Ivan Hofmann taught me to build the road, not the people. He learned this first hand when he worked for a trucking company that built the people, and subsequently went out of business when those people left. He then worked for a company that built the road, having everyone document how they did everything in a day. This left everyone free to grow into higher positions without getting caught up training new employees to do their old job. And it freed them to go on vacations, without constant calls asking how to do stuff, and where stuff is. And it protected the business from the occasional employee that ran off. That company still exists decades later, and it set the stage for him go on to co-found what became Fedex Ground. Fedex is one of the best examples of a business that built the road. They offer consistent, high quality service, entirely independent of the person.
Back when Shipwire was a two person company, we were already documenting everything we thought and did, excessively, in JotSpot, the predecessor to Google Docs. I remember when Google acquired the company. We were so worried about all that content not getting migrated over properly.
I also remember what happened when we did NOT build the road. One of our early warehouses built the people instead. There was one guy who knew where all our stuff was, and how we wanted each SKU picked, packed and shipped. Then one day he probably got in a fight with the owner about compensation or some such, and picked up and left. No one else knew the workflow associated with our inventory. Things went downhill fast, and we quickly fired that warehouse.
Then later when I hired a VP of Sales, I told him his primary mission was to build a sales operation that was completely automated and required no people. And that I understood my ask was impossible…in the short term. So he was free to build out his organization as he saw fit in the short term, and draw out his KPIs, but then I wanted to see him incrementally move closer and closer to a zero person organization with better and better KPIs.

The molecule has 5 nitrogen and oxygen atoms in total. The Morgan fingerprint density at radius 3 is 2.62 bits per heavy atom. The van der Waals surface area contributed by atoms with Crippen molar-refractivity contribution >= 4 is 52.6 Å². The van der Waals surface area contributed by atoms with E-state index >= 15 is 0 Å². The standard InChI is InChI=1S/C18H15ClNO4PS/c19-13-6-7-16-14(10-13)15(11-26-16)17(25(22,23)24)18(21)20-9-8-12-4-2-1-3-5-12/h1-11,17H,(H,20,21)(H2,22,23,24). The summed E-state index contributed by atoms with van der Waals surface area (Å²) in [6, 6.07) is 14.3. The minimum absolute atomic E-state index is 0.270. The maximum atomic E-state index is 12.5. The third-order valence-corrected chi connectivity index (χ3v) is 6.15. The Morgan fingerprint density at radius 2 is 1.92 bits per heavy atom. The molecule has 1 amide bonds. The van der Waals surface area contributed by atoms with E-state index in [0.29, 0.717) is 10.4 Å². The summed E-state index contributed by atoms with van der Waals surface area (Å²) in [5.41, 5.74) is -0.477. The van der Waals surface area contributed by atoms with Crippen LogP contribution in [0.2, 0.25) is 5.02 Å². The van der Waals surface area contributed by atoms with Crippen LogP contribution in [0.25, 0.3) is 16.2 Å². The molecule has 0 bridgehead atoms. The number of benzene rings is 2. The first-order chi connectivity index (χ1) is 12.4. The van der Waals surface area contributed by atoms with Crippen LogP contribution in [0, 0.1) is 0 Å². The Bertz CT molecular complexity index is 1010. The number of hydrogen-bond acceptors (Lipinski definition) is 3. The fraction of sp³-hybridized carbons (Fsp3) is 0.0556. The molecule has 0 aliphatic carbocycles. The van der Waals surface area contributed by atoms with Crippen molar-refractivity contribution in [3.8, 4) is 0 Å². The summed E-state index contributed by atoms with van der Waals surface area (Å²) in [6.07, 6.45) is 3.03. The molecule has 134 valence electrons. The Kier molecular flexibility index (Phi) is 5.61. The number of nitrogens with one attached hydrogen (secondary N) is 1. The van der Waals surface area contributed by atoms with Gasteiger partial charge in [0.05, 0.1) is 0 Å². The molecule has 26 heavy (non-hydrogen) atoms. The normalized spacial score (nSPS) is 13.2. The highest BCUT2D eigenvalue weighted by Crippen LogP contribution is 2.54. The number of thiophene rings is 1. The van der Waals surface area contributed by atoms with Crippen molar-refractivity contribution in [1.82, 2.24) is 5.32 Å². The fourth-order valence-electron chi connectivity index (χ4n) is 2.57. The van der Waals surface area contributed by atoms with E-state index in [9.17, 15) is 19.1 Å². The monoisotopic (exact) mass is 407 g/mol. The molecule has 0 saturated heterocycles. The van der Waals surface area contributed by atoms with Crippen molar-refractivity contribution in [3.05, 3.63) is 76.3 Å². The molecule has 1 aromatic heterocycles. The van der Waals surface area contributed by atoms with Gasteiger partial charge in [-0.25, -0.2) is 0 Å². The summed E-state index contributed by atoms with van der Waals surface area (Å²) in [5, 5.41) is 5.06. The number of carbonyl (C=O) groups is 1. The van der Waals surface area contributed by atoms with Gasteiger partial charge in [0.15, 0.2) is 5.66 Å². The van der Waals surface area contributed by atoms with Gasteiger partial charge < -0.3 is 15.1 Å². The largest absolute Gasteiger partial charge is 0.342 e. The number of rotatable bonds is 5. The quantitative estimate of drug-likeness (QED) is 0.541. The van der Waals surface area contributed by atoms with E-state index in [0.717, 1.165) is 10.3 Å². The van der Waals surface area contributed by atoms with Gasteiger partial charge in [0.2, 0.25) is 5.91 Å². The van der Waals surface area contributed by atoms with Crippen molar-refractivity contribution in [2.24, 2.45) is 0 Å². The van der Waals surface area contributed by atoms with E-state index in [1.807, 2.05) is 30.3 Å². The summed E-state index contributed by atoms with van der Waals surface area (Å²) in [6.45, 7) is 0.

In other words, I wanted him to hire a few really good salespeople, then document document document their workflow, and then document it some more. And then test out the documentation by hiring less qualified salespeople, and see if they could achieve the same KPIs, and if not, identify why, and update the documentation to fix the issues, and rinse, repeat. Slowly, his documentation, and templates, and supporting software, got good enough, and refined enough, that when we got acquired we had recent college grads from Enterprise Rent-A-Car onboarding customers very similar to the ones our acquirer’s sales reps were onboarding, only for 1/10 the cost. Yes 1/10 the cost. Building the road worked, at least for the medium term. In the long term, I am hoping to see autonomous workflow automation, with zero people.
I love cloud-based workflow automation. We massively integrated Shipwire’s main application with Salesforce, and became one of Marketo’s first and flagship customers. Marketo is, for me, a reinvention of marketing, where software engineers run the show. It’s cloud based workflow automation where the software sees someone on our website, calculates how many people from their organization are visiting the website and in what frequency, and then sees that this visitor visited the pricing page, hence this person’s contact info should jump to the top of the queue for an outbound call offering a free trial.
Every industry, every company, every department, every government office, needs workflow automation. And the cloud is proving the best model for rapidly iterating and delivering workflow automation on demand.
What do you see in your world that need workflow automation? Where do you see people doing the same thing over and over again? Where do you see people building people, rather than building the road? Please visit my office hours and continue this conversation.